With the last pick in the non-compensation first round, the Yankees reeled in Warren Langerhans out of USC. A rare catching prospect with speed, Langerhans projects to something like a right-handed Joe Mauer. His agent, Louis Watson, had plenty of praise for his client at the press conference. "He hits, he runs, he throws out base runners...the only thing he doesn't do is pitch!" Solid average, very few strikeouts, and even a handful of stolen bases will be paired with solid defense to help build upon the winning culture that New York has already established.
Lonnie Hunter is one of the latest additions to the Rattlers, though at 18 years old, his ML impact will have to wait. An infielder boasting speed and a slick glove, he's looking forward to playing in the launching pad that is Sante Fe. Not known at Wahlert High School for his bat, he's hoping WhatIfSports Field can help him reach 20 HR. Hunter needs to time to mature, and he'll need to improve his strength to endure a 162 game season, but he should certainly be a starter in the next 5 years for the Rattlers.
18 year old SP with a curveball, slider, and change up to accompany his 4-seam fastball. Our scouts didn't make to see Blank before the draft, though several have volunteered to go take a look at him...in Honolulu.
A Junior out of CSU, Chico, Mike Vitiello dominated his collegiate competition. With a bit of a temper (and an incident involving a cleat, a Gatorade cooler, and a racoon), several teams were scared away, allowing him to drop to 31. He's working through some control issues, but will be a very solid pitcher for a long time at the Major League level for the Syracuse Siege. He has a high 90's fastball, with a nasty slider to complement it, and can shut down righties with ease. With $1.2MM on the table, he's anxious to get started, but he's still weighing his options. He's expected to sign in the next couple weeks, though he'll likely see if he can squeeze any more money out of Syracuse.
Vancouver was happy to bolster their bullpen with the addition of Gordon Cuddyer. Though he may not develop into a Mariano Rivera, he works a sinker together with a 4-seam fastball to confuse hitters, though he has proven to be hit-able when he's not on his game. As a fresh millionaire, he's looking forward to livin' the high life, but he'll have to continue to work to make sure his road leads to the Major Leagues and not the Arizona Penal League.
Garrett Keilty is the classic risk/reward pick. As a starting pitcher out of Madison Southern High School, Keilty has shown great control of all his pitches, but he's got a long way to go if he wants to spend anytime with the big league club. Raised by his grandmother since he was 6, he attributes his young success to the hard-nosed work ethic she instilled in him. Only time will tell if it will work out the way he's always dreamed.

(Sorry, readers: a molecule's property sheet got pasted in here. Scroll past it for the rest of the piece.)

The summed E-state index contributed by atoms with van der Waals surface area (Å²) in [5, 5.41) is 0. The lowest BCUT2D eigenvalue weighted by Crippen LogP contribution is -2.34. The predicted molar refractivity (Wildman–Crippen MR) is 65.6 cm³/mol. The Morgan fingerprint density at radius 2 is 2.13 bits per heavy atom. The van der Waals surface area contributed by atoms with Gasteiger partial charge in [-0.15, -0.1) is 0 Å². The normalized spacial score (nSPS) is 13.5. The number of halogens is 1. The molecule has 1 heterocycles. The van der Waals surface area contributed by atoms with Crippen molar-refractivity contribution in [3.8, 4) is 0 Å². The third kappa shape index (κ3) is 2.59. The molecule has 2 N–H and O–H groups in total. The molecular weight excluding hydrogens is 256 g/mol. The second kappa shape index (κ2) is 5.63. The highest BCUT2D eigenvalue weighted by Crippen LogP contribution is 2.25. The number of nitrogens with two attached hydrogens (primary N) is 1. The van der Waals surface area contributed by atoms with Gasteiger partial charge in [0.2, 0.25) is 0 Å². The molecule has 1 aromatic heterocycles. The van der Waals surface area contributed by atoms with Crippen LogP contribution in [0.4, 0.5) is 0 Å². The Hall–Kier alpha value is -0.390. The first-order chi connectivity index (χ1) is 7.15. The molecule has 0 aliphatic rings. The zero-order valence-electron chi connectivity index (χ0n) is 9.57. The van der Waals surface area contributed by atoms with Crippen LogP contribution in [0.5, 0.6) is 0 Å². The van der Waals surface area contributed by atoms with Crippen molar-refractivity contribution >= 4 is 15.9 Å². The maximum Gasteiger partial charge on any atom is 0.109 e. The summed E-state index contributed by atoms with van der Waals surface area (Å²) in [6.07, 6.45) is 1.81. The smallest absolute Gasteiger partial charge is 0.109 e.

Nash Clarke wanted to enter the draft last year, but his mother insisted that he give college a try. So after a year at Rose State College, Clarke jumped at his first chance to enter the draft. And the Richmond Pine Riders are glad he did. Boasting tremendous speed, he looks to ride that all the way to the top. But he won't have to rely only on his speed. He provides plus defense with a solid bat, making him a valuable 5-tool player, which GMs fall in love with. Don't forget about Nash Clarke...he'll be a household name around Richmond in just a few short years.
Steven Hayes, after being the 27th pick in the Season 2 draft, is excited to be a new addition to the Seattle bullpen. With a traditional fastball/slider combo, he has the ability to neutralize hitters by mixing up speeds. Seattle will have to be careful with how they handle him, however, because he has little patience for being moved up and down throughout the organization. But we should see Hayes in Majors in the next few years, and staying there shouldn't be a problem.
When Boston looked to build upon their 90 win season last year, they looked to Shelbyville, IN. There they found Eugene Paige. He may have a few control issues, but Boston is confident they can work through those. What really intrigued them was his nasty screwball. At 6'6", 187 pounds, his tall, lanky frame makes it seem like the ball comes out of his hand about 30 feet away. If Paige can improve his control, we should see him starting games for the Black Sox in no time.
Missouri State University is going to miss Philip Incaviglia. In his 3 seasons there, he amassed more wins than any MSU player since 1945, with a 3.12 ERA in 312 innings. He looks to continue that success in professional ball. Though his fastball tops out at 88, his high school coach taught him to throw a forkball, which he has used efficiently. The biggest knock on Incaviglia is his propensity to give up the home run, but that shouldn't keep him out of the Majors.
Like the pitcher picked directly after him, Stewart Liverman relies on a nasty forkball to shut down hitters. Though he'll never be confused for a flamethrower, he has a forkball/fastball 1-2 punch that is very effective for an 18 year old, and his control is also effective beyond his age. He's still got some growing up to do, and will need to control his temper, but he should fulfill his boyhood dream of playing in Major League Baseball at some point.
At a thick 6'0", 213 pounds, Clay Carson is a dominant presence on the mound. The first among a run of pitchers in this years draft, Carson has the stuff to be effective at the Major League level right now. But Sante Fe is hoping he becomes more than just effective. His frame puts a lot of stress on his shoulder and elbow, so staying healthy will be imperative for Carson. But look for him to improve upon his already great stuff to become a staple of the Sante Fe bullpen.